The Marx Brothers
Scene 11 - Art Curtain
Song - "Wall Street Blues"
Marcella Hardie, Melvin Sisters, Hazel Gaudreau (Bull), Edgar Gardiner (Bear) and Ensemble
Scene 12 - Wall Street
Richman Come in to Wall St.
Beauty And am I to be crushed like a
this monstrous web?
Richman Who knows? If you lose, you
if you win I shall share in the profits. It's a thrill either way.
Beauty You tempt me.
Richman The stake I am playing for is you, - - you beautiful doll. Are you listening?
Richman Here Morgan, buy me a
shares of oil.
Beauty What kind of oil?
Richman Hair oil, salad oil, any kind
Beauty What's all the shooting?
Richman Just another victim.
Richman Gambling gets into the blood.
Beauty Like drink.
Richman First the thrill of cards.
Beauty Harmless stakes and pennies
Richman Sometimes. Next the rattle of
bones, - - come seven. Dice, - - shoot you a nickle.
Beauty From coppers to nickles.
Richman Next the thrill of the
They're off. At the quarter - - come on you one legged race horse. At
the half - - come baby.
Beauty The finish!
Richman She wins!
Beauty Silver winnings.
Richman Next roulette. The spinning
with the ivory ball. Dancing over the devil's colors, red and black.
Beauty Playing for gold.
Richman Then comes the big game, - -
Beauty The metallic click of the
Richman Gambler's heaven and hell.
Beauty Within it lurks an evil
Greed for gold.
Richman With gold comes wine, women,
Easy come, easy go.
Beauty Ah, but with the spending gold
flight and flies away.
Richman When gold
takes flight you build again, from copper to nickle, from silver to
gold. Then back to you come the web, the spider, and the fly. Watch,
victims will come but they can't beat the game.
The Gambler Harry Walters
The Fairy Mary Melvin
Cards Gertrude Cole
Penny Muriel Greel
Dice Mildred Joy
Dime Jeane Green
Racing Florence Thorpe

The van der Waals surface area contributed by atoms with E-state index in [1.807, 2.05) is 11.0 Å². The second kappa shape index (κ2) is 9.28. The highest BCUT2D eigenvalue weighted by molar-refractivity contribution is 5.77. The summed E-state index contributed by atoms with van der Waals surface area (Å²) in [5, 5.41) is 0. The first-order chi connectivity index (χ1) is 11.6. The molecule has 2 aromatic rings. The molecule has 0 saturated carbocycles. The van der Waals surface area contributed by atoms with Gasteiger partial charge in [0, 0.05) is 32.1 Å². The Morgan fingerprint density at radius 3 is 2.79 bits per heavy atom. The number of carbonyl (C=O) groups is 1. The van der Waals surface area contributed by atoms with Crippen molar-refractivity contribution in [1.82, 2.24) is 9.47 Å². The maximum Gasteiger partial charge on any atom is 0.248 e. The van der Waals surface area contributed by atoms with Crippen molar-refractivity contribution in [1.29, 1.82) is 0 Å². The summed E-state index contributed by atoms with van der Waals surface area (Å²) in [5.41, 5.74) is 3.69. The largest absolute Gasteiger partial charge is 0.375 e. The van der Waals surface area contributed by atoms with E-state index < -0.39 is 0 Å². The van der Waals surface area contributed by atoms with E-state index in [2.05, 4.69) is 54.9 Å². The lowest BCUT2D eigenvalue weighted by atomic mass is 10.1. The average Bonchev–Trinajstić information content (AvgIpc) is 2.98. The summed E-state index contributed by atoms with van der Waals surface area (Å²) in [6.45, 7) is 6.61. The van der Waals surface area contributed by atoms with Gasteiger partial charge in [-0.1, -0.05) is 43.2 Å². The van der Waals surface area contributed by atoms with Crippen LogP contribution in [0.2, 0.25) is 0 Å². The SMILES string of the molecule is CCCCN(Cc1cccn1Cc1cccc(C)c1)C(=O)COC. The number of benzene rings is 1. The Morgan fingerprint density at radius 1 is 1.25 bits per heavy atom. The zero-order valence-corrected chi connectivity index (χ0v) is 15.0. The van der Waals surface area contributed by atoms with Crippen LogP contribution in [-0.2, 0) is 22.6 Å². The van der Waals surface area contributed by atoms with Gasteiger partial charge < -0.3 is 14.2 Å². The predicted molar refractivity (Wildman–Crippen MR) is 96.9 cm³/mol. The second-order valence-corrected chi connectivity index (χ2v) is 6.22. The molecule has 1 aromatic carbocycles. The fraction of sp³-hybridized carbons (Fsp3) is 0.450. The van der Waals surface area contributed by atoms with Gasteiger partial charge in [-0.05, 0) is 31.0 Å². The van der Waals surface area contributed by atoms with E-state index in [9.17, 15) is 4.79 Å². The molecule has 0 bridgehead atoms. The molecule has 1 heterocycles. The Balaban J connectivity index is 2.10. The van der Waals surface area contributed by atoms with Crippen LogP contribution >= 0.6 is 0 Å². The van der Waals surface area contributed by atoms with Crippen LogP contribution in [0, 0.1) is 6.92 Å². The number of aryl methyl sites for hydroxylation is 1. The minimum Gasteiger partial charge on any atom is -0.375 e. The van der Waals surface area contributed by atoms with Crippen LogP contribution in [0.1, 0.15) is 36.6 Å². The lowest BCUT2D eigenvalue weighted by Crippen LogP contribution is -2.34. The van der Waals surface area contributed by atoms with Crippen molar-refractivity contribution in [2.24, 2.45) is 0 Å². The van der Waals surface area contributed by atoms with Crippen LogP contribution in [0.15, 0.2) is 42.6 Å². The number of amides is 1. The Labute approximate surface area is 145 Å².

Dollar Mary Carney
Roulette Jane Hurd
Gold Coin Gene Spencer
The Greed of Gold
The Lure of
Scene 13 - The Plaything of Wall Street
Alexander Woollcott loved Harpo but he certainly didn't care much for anything else. About the introductory song, he wrote: "...a touching number called "Wall Street Blues" which is sung, for some reason, by a small, shrill young woman wearing blue sateen overalls. It is not known why. Nor greatly cared".
After the "touching number", Beauty and Richman enter Wall Street, which is presented in a futuristic design in black and white. Centre stage, in the background, is a giant tickertape machine, with figures representing a bull and a bear in opposite corners. A fairy (Florence Hedges in early shows, Mary Melvin in later) appeared from within the tickertape machine and presented the four thrills of Wall Street. In the review of I'll Say She Is from Life magazine 5 June 1924, critic Robert Benchley saw this scene as a "palpable and inexcusable" steal from Walt Kuhn's Lillies of the Field ballet.
The Tragedy of Gambling had
members of the
chorus dressed as The Gambler, Cards, Penny, Dice, Dime, Racing, Dollar
and Roulette while The Greed of Gold was symbolized
as a Gold Coin, in this case adiscus player in gold. Woollcott
sarcastically mentioned "litheyoung gentlemen covered with
gold or bluing", an obvious reference to Ledru
Stiffler who played the Gold Man in this scene and the Blue Tartar in
the Broadway-finale. The two last thrills of Wall Street was enacted by
The Silver Ballet and The Lure of